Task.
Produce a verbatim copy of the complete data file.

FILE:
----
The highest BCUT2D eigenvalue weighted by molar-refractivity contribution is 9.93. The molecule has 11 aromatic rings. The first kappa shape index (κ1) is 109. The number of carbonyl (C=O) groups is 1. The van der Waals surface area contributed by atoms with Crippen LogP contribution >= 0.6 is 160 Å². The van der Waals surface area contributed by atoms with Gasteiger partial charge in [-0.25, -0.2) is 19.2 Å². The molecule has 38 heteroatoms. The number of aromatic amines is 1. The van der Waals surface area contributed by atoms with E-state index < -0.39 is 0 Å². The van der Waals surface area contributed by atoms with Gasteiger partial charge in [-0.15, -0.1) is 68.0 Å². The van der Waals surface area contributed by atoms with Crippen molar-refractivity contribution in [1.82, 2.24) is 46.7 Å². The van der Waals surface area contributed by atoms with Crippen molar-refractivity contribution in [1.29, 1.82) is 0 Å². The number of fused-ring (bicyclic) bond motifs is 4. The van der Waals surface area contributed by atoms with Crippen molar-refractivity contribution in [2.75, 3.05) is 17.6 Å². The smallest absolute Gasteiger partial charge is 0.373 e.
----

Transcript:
The highest BCUT2D eigenvalue weighted by molar-refractivity contribution is 9.93. The molecule has 11 aromatic rings. The first kappa shape index (κ1) is 109. The number of carbonyl (C=O) groups is 1. The van der Waals surface area contributed by atoms with Crippen LogP contribution >= 0.6 is 160 Å². The van der Waals surface area contributed by atoms with Gasteiger partial charge in [-0.25, -0.2) is 19.2 Å². The molecule has 38 heteroatoms. The number of aromatic amines is 1. The van der Waals surface area contributed by atoms with E-state index < -0.39 is 0 Å². The van der Waals surface area contributed by atoms with Gasteiger partial charge in [-0.15, -0.1) is 68.0 Å². The van der Waals surface area contributed by atoms with Crippen molar-refractivity contribution in [1.82, 2.24) is 46.7 Å². The van der Waals surface area contributed by atoms with Crippen molar-refractivity contribution in [1.29, 1.82) is 0 Å². The number of fused-ring (bicyclic) bond motifs is 4. The van der Waals surface area contributed by atoms with Crippen molar-refractivity contribution in [2.75, 3.05) is 17.6 Å². The smallest absolute Gasteiger partial charge is 0.373 e.